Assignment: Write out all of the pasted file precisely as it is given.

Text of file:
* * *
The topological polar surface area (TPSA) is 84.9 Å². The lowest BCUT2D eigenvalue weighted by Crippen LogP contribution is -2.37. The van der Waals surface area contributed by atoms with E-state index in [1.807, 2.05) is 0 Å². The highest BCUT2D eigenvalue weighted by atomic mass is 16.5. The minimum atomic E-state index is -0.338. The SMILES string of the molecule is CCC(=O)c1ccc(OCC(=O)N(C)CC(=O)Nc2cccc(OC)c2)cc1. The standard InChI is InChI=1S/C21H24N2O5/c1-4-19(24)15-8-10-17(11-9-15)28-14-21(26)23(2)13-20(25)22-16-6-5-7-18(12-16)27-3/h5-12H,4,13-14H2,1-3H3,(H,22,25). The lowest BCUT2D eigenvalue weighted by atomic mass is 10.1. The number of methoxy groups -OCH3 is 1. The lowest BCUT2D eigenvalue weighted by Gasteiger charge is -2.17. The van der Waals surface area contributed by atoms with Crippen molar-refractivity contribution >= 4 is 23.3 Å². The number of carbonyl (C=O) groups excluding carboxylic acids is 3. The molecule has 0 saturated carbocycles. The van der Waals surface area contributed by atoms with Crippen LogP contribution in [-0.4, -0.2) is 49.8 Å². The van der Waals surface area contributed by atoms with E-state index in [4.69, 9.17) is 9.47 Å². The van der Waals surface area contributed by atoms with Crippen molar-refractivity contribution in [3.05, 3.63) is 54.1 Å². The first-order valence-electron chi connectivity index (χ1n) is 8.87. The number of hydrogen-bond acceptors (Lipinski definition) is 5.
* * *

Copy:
The topological polar surface area (TPSA) is 84.9 Å². The lowest BCUT2D eigenvalue weighted by Crippen LogP contribution is -2.37. The van der Waals surface area contributed by atoms with E-state index in [1.807, 2.05) is 0 Å². The highest BCUT2D eigenvalue weighted by atomic mass is 16.5. The minimum atomic E-state index is -0.338. The SMILES string of the molecule is CCC(=O)c1ccc(OCC(=O)N(C)CC(=O)Nc2cccc(OC)c2)cc1. The standard InChI is InChI=1S/C21H24N2O5/c1-4-19(24)15-8-10-17(11-9-15)28-14-21(26)23(2)13-20(25)22-16-6-5-7-18(12-16)27-3/h5-12H,4,13-14H2,1-3H3,(H,22,25). The lowest BCUT2D eigenvalue weighted by atomic mass is 10.1. The number of methoxy groups -OCH3 is 1. The lowest BCUT2D eigenvalue weighted by Gasteiger charge is -2.17. The van der Waals surface area contributed by atoms with Crippen molar-refractivity contribution >= 4 is 23.3 Å². The number of carbonyl (C=O) groups excluding carboxylic acids is 3. The molecule has 0 saturated carbocycles. The van der Waals surface area contributed by atoms with Crippen LogP contribution in [-0.4, -0.2) is 49.8 Å². The van der Waals surface area contributed by atoms with E-state index in [4.69, 9.17) is 9.47 Å². The van der Waals surface area contributed by atoms with Crippen molar-refractivity contribution in [3.05, 3.63) is 54.1 Å². The first-order valence-electron chi connectivity index (χ1n) is 8.87. The number of hydrogen-bond acceptors (Lipinski definition) is 5.